The Digital Golden Age & The World Beyond

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The Digital Golden Age & The World Beyond

As every Trends subscriber knows, the majority of the world's workforce is aging rapidly and labor force growth is slowing, except in India and Africa. US labor force growth, will slow to 0.4% per year in the 2020s. That major demographic shift is bringing an end to the abundance of labor that has fueled economic growth since the 1970s. Thanks to longer and healthier lives, many people are working well into their 70s and beyond, but the trend toward later retirement is not likely to fully offset the negative effects of aging populations.

As the total size of the labor force stagnates or declines in many markets, the limitations on human capital could potentially reduce the momentum of economic growth. If it does, governments will face major challenges in dealing with surging healthcare costs, old-age pensions and high levels of debt. On the plus side, the lagging wages that faced middle and low-skilled workers in advanced economies since 2000 should rise due to the simple economics of greater demand and lesser supply. However, demographics is not the only force in motion.

As we forecasted in Ride the Wave, the Deployment Phase of the Fifth Techno-Economic Revolution is expected to unleash an unprecedented and accelerating wave of automation based on AI, the IoT and service robotics. Faced with a rising scarcity of labor, companies and investors will increasingly depend on automation technologies to boost productivity.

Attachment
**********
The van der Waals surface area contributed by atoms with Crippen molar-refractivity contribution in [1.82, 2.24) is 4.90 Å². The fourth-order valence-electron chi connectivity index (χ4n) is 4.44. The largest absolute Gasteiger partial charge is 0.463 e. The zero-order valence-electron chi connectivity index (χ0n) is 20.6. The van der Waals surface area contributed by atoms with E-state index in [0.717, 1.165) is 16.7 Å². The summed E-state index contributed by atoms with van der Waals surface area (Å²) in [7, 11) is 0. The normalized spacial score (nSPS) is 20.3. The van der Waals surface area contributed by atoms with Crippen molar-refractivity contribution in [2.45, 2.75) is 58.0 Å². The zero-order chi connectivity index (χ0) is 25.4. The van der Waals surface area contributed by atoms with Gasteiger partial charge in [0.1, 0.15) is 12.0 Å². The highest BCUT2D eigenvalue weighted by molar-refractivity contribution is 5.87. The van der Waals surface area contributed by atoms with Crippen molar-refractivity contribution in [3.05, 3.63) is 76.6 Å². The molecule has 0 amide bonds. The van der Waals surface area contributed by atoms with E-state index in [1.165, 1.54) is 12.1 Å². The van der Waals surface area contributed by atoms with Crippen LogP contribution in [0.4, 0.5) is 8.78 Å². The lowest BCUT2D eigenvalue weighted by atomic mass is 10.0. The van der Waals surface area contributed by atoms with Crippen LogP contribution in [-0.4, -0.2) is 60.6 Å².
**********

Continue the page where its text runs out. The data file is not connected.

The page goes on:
But to grow, economies need demand to match rising output. According to analysis by Bain & Company, automation could realistically push output potential far ahead of demand potential. For instance, the rapid spread of automation may eliminate as many as 20% to 25% of existing U. S. jobs—equivalent to 40 million displaced American workers, while depressing wage growth for many more workers.

Bain expects that the largest share of the benefits from this automation will flow primarily to two groups: the owners of capital and the top 20% of workers who will remain highly-compensated and highly-skilled. In fact, the growing scarcity of highly-skilled workers could push their incomes even higher relative to lesser-skilled workers...

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